http://www.mdattorney.com/lawyer-attorney-1301140.htmlhttp://www.mdattorney.com/lawyer-attorney-1301140.htmlSome of the most difficult Maryland DUI/DWI cases that Maryland DUI/DWI Attorneys are called upon to handle are cases in which the offender has prior convictions for Driving Under the Influence or Driving While Impaired. These people are known as "repeat offenders" and are, as one would expect, generally treated far more harshly than people charged for the first time. State's Attorney's typically seek jail terms for people with one or more prior convictions and file enhanced penalties which allow for sentences of up to 3 years instead of just 1 year which is the maximum penalty if the State has not filed the enhanced penalties. This week I kept an offender with four prior convictions out of jail in spite of the fact that the State had a virtually bullet proof case against him. I will explain momentarily but first a few general observations about representing repeat offenders in Maryland.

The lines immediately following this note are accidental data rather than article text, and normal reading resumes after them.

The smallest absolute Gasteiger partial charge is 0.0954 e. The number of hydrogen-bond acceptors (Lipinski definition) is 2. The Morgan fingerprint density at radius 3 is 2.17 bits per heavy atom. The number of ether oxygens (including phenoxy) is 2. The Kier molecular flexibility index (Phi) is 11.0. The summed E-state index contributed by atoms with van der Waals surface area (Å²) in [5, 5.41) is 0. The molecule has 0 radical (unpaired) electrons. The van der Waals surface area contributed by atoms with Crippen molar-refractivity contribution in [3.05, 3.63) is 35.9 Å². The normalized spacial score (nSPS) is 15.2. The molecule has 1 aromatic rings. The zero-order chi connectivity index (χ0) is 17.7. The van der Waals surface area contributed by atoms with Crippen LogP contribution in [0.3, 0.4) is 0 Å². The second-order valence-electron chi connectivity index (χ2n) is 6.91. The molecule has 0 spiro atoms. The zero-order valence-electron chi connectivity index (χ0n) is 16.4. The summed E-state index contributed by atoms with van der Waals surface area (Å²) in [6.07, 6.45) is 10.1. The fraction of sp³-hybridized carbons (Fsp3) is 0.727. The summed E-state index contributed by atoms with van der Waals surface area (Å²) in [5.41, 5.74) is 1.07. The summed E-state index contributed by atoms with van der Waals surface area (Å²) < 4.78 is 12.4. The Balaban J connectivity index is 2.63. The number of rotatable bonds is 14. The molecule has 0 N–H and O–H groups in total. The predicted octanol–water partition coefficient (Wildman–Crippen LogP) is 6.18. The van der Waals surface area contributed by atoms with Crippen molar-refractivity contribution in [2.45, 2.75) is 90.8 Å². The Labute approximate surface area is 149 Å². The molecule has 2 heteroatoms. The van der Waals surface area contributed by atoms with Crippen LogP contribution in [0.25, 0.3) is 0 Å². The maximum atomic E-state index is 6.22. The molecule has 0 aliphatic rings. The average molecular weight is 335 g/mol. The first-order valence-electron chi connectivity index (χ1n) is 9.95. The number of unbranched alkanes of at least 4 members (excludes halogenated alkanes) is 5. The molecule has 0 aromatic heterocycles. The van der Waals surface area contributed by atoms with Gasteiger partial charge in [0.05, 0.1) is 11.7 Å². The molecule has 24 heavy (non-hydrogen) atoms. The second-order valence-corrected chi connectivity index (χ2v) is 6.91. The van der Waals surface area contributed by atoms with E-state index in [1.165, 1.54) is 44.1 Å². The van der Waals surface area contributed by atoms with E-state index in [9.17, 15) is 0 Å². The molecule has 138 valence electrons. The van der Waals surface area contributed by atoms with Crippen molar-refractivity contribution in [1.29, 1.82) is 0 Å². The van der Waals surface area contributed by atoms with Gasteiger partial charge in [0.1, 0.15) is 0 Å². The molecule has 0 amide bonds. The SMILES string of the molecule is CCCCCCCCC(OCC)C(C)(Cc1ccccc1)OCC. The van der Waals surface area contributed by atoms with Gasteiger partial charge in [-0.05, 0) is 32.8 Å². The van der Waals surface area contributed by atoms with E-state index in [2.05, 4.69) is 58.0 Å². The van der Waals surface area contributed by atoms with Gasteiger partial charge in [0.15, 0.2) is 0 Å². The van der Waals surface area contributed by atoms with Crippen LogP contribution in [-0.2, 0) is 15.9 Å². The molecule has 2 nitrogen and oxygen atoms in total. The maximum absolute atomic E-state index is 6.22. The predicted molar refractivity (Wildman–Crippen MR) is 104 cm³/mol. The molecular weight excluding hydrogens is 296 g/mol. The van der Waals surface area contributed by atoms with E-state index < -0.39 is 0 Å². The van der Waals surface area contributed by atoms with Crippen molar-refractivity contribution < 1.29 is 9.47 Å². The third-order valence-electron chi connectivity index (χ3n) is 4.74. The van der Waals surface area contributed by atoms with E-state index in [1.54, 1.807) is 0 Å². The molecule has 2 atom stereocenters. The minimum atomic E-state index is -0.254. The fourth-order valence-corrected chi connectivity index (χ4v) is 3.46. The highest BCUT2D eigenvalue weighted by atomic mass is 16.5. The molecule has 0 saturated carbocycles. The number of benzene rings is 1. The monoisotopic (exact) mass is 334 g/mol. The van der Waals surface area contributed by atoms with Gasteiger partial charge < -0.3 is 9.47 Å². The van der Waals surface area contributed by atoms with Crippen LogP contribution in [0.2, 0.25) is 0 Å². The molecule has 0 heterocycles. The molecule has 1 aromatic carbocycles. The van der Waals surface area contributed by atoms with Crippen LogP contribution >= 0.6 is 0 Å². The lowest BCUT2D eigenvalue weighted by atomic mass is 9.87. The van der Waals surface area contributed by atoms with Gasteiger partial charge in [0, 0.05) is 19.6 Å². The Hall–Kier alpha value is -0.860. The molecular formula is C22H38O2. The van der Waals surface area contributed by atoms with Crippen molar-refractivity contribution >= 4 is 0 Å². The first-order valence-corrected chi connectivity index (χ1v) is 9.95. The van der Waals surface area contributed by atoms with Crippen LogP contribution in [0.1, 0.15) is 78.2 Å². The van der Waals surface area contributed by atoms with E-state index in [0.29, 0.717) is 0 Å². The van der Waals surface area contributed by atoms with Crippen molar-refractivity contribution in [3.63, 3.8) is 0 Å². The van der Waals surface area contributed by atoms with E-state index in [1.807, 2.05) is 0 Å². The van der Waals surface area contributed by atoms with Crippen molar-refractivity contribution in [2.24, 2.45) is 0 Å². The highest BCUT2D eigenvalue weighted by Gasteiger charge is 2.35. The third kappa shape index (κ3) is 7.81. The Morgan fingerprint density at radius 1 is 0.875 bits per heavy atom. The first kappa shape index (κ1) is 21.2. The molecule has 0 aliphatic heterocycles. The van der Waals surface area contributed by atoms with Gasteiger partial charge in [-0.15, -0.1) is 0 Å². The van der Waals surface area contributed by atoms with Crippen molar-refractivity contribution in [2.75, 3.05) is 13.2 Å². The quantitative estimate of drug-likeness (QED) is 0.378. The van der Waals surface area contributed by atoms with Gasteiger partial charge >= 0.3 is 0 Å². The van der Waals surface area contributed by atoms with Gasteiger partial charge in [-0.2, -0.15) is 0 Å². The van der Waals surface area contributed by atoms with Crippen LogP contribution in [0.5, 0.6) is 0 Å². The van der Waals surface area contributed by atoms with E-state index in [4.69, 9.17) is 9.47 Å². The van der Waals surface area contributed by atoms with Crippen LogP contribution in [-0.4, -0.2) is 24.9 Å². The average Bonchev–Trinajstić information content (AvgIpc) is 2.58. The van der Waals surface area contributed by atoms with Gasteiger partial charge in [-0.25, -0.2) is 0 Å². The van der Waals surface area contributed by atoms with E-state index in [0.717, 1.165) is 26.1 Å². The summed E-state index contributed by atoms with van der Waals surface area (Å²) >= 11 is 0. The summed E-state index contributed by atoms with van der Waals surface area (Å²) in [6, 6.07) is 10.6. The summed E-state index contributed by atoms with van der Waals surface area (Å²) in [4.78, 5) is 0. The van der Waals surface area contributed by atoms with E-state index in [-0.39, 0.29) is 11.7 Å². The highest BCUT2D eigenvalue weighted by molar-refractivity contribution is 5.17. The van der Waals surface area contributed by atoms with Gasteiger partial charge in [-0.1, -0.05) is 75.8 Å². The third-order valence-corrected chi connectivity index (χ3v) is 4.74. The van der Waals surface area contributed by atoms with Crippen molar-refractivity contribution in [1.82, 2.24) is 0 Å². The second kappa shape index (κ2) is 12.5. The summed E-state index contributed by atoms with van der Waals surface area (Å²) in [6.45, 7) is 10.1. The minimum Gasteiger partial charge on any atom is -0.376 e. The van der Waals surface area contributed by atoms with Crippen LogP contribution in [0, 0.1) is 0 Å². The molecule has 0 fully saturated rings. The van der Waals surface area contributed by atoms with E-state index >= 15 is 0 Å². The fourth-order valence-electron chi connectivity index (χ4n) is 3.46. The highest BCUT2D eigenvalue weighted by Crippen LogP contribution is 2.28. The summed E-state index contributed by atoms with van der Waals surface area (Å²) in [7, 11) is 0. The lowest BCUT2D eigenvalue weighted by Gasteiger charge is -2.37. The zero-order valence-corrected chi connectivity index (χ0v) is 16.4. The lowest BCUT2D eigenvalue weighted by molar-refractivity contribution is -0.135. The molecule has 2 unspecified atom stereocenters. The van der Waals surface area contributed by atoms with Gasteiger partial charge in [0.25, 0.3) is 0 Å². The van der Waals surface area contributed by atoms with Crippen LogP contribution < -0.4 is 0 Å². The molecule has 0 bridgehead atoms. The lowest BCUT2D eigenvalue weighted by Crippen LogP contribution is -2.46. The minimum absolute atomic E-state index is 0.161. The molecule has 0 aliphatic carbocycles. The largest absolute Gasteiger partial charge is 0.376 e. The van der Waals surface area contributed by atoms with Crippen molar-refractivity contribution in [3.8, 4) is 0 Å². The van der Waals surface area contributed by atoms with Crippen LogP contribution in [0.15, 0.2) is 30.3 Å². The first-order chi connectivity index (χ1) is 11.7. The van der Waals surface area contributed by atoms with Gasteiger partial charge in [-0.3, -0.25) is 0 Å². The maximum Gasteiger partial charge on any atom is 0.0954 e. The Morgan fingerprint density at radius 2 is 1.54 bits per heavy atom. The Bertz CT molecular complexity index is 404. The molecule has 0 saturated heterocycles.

Standardized Field Sobriety Tests: Why do Police Officers Request People Who Are Suspected of DUI/DWI To Perform Them?
http://www.mdattorney.com/lawyer-attorney-1300822.htmlAs a Maryland DUI/DWI Attorney I have become very accustomed to analyzing a client's performance on the standardized field sobriety tests (at least the police officer's version of that performance) to determine its legal significance. There are two reasons why police officers request that people suspected of DUI or DWI request the suspect to the perform the standardized field sobriety tests which are the Horizontal Gaze Nystagmus Test (HGN), the Walk and Turn and the One Leg Stand. There are certainly other tests that police officers asks suspect to perform in these situations such as alphabet, counting and finger dexterity tests but the three listed above are the standardized tests recommended by the NTSB.
The primary reason that police officers ask suspects to perform these tests is to allow the officer to develop probable cause to arrest the suspect or at least take him or her into custody and charge them accordingly. The reason for this is that the smell of alcohol alone is not generally considered to be enough to establish probable cause. The police officer will typically run the suspect through the tests and based on his assessment of the person's performance, either take the person into custody or release him.